Fort Parker State Park is about two and a half hours north of Austin and about 40 miles east of Waco, Texas. It is a perfect weekend getaway for Central Texas campers.
We arrived after the park headquarters closed, but we printed a park map from their website before we left, so we found a campsite with no problem.
While we were setting up, just before sunset, some nice folks camping nearby came over and invited us for catfish stew and guitar music by the campfire.
We happily accepted the invitation and, after we got our RV secured, made our way over to our neighbor's campsite. On our way we heard, but did not see, an owl screech loudly about 100 feet from us. It flew away before I could get my camera ready. I hoped to get another opportunity to see and photograph this owl another day.
We arrived at our neighbor's campsite, filled some bowls with catfish stew, and sat down next to a gentleman we had not yet met. His was on a mission to walk across America. He was on his way to L.A. from South Carolina.
The delicious catfish stew and music was a nice way to spend our first night at Fort Parker state park. We thanked our kind neighbors and headed back to our camp to sleep.
The next morning, we had an early breakfast, put on our hiking boots, and explored some of Fort Parker State Park's nature trails. For our hike, we combined the Navasota River and Springfield trails because they are both relatively short and passed through the middle of Fort Parker State Park.
In March and April, as long as there is normal rain, Bluebonnets (bottom left), Indian Paintbrushes (bottom right), Indian Blankets, Buttercups, Wine cups, and Mexican Hats are plentiful.
We also saw a colorful Dung Beetle (top middle) and Sweet Bee (bottom middle),a Blue-winged Teal (top left) and a American Tree Sparrow (top right).
The Springfield Cemetery, located inside the park, is an interesting historical place that you will find along the Springfield trail. It is all that is left of old Springfield, Texas. Like many other old communities, it disappeared after many inhabitants left for the Civil War, and then later a railroad bypassed it in favor of other towns.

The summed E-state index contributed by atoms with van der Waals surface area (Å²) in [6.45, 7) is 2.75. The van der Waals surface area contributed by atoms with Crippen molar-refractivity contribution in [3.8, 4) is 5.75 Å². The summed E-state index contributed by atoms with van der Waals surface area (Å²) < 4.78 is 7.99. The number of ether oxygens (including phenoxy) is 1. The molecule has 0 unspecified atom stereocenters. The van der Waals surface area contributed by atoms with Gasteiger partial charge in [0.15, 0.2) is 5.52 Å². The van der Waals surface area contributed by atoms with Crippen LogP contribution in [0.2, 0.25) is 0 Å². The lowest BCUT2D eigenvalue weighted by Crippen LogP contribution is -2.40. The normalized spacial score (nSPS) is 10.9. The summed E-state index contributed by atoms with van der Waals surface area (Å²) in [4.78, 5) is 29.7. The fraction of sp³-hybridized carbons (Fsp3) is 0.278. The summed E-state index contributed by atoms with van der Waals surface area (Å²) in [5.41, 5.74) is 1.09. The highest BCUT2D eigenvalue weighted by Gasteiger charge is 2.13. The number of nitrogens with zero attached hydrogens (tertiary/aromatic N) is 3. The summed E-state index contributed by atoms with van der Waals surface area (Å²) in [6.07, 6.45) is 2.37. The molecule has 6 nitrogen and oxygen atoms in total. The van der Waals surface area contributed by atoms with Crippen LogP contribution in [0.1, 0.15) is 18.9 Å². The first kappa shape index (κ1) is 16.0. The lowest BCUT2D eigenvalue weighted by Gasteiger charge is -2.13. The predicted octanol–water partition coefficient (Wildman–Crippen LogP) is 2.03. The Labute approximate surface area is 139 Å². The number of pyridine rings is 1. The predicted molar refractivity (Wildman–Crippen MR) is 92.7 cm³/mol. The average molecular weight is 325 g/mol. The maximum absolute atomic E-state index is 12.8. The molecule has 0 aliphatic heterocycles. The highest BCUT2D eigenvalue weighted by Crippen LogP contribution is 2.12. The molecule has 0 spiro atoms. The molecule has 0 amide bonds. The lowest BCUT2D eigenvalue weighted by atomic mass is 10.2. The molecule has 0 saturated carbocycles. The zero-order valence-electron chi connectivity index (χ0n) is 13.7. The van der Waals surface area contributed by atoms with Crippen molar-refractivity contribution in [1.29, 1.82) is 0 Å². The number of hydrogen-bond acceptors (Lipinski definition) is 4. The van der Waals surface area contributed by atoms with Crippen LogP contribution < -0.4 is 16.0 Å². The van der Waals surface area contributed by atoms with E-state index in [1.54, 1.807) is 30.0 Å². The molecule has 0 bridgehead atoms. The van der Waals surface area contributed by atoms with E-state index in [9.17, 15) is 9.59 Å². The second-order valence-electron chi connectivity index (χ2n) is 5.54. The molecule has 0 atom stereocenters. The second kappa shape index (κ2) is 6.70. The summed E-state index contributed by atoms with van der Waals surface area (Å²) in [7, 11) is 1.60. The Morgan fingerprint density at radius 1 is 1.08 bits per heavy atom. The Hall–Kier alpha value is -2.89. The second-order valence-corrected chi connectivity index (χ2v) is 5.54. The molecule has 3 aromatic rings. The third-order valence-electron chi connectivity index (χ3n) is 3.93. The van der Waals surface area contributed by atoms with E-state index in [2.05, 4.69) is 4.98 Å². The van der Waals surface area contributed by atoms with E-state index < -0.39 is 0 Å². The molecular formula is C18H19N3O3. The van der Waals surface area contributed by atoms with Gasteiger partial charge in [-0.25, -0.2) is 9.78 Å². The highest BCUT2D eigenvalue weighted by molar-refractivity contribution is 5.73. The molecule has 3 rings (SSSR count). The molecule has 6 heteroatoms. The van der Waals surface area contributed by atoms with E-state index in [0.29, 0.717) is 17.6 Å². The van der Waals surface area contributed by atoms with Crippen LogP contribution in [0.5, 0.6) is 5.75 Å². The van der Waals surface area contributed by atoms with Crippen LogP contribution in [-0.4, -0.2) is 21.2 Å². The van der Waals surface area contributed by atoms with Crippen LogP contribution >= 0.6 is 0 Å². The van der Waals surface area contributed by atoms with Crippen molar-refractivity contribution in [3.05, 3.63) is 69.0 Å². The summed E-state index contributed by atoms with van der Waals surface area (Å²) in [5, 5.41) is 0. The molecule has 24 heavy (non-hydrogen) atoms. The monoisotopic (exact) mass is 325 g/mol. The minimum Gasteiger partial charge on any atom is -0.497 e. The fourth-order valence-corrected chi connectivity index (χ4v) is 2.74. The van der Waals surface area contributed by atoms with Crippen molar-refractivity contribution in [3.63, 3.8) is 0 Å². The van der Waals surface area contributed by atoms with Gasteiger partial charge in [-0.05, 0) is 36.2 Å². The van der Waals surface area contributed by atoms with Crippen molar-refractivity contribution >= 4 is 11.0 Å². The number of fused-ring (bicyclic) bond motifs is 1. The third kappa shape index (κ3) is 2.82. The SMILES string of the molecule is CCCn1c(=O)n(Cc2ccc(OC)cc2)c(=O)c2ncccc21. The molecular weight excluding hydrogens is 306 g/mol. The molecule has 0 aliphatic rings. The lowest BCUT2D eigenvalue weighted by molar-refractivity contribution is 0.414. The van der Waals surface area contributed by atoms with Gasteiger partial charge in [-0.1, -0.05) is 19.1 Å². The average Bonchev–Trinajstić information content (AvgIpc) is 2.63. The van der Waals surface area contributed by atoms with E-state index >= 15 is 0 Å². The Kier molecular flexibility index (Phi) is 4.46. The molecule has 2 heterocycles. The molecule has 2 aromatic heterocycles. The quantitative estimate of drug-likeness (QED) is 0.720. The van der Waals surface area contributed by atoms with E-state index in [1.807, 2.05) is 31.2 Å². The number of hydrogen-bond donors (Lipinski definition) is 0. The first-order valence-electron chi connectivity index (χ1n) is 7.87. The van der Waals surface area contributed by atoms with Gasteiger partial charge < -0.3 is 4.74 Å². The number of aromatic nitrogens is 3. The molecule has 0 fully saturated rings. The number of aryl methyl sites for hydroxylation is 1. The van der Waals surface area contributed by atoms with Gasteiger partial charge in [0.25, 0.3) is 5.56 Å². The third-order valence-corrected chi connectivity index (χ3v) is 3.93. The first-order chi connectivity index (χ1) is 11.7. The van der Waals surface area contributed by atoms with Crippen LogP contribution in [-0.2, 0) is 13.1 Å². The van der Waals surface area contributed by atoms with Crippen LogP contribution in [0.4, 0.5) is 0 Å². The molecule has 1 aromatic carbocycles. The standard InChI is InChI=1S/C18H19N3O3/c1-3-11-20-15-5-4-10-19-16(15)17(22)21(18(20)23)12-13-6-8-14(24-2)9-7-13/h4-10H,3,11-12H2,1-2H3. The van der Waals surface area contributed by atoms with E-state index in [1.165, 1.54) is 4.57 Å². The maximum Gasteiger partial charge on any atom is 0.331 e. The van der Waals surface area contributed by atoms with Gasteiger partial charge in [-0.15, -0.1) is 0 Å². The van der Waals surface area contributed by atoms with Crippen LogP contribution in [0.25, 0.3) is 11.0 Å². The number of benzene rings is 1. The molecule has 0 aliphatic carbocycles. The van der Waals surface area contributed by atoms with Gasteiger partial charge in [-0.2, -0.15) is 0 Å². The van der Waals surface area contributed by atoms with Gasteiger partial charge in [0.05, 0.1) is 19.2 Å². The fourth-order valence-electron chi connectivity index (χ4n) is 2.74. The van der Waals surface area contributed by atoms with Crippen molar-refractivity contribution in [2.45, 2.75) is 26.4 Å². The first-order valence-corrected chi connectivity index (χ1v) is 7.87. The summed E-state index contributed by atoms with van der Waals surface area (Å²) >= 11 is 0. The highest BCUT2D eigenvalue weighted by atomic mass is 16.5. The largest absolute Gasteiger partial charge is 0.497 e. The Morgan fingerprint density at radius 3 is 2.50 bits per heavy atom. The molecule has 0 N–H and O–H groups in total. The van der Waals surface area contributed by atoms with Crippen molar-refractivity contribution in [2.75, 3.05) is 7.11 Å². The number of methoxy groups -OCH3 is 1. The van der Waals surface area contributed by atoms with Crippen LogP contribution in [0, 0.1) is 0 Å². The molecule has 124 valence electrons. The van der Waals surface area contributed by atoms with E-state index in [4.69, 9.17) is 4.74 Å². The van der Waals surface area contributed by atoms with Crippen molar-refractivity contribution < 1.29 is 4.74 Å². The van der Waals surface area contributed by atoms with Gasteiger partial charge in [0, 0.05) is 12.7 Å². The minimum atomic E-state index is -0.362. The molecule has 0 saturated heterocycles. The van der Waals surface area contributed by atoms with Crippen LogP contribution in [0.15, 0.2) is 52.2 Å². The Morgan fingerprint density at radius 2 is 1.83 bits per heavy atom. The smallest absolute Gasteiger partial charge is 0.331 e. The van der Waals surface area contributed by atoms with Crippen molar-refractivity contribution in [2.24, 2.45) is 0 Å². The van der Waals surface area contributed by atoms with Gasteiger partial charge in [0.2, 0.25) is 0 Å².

The next morning was cold and rainy so we stayed inside and cooked hot rolls for breakfast and watched birds eat seed outside of our dining table window. We saw three birds of Texas.
Later, the rain stopped and we drove to Mexia, Texas to buy firewood and other essentials. We looked everywhere and finally found wood at Wal-Mart. It rained again while we were in town, but stopped by the time we got back to camp.
The rainy morning turned into a beautiful afternoon. We spent the rest of the day outside at our picnic table enjoying nature and watching the smiling faces of the other fellow campers enjoying Fort Parker State Park.
Just after sunset on our last night at the park, I began watching for the possible return of the owl. As soon as it was completely dark, I heard the owl approach and land in a tree about 50 feet from our camp. It stayed about 15 seconds and flew off into the woods.
I grabbed my camera, knowing that it would be almost impossible to get a picture, since it was so dark I could barely see where I was walking. I stumbled down a nearby dark trail towards the sound of the owl. I could hear the owl calling to another owl across the lake. I knew he was up in a tree near me, but could not see the owl at all.
I set my SLR with the ISO at the most sensitive level and engaged the flash, hoping to get a picture that would be at least good enough to identify the owl. The owl screeched loudly, I pointed my camera towards the sound and I snapped the picture (below).
We identified the him as a Barred Owl, uncommon in the park. View more pictures on our Texas Birding page.
Things that we didn't do...
We didn't get a chance to canoe Fort Parker Lake or the Navasota river because it was just too cold, but the next time we visit Fort Parker, we'll definitely have our canoe!
The Limestone Bluffs Canoe Trail is 3.5 miles long and located along a stretch of the Navasota river between the Confederate Reunion Grounds and Fort Parker State Park. This looks like lots of fun.
You can find out more about Fort Parker State Park by visiting the Texas Parks and Wildlife website.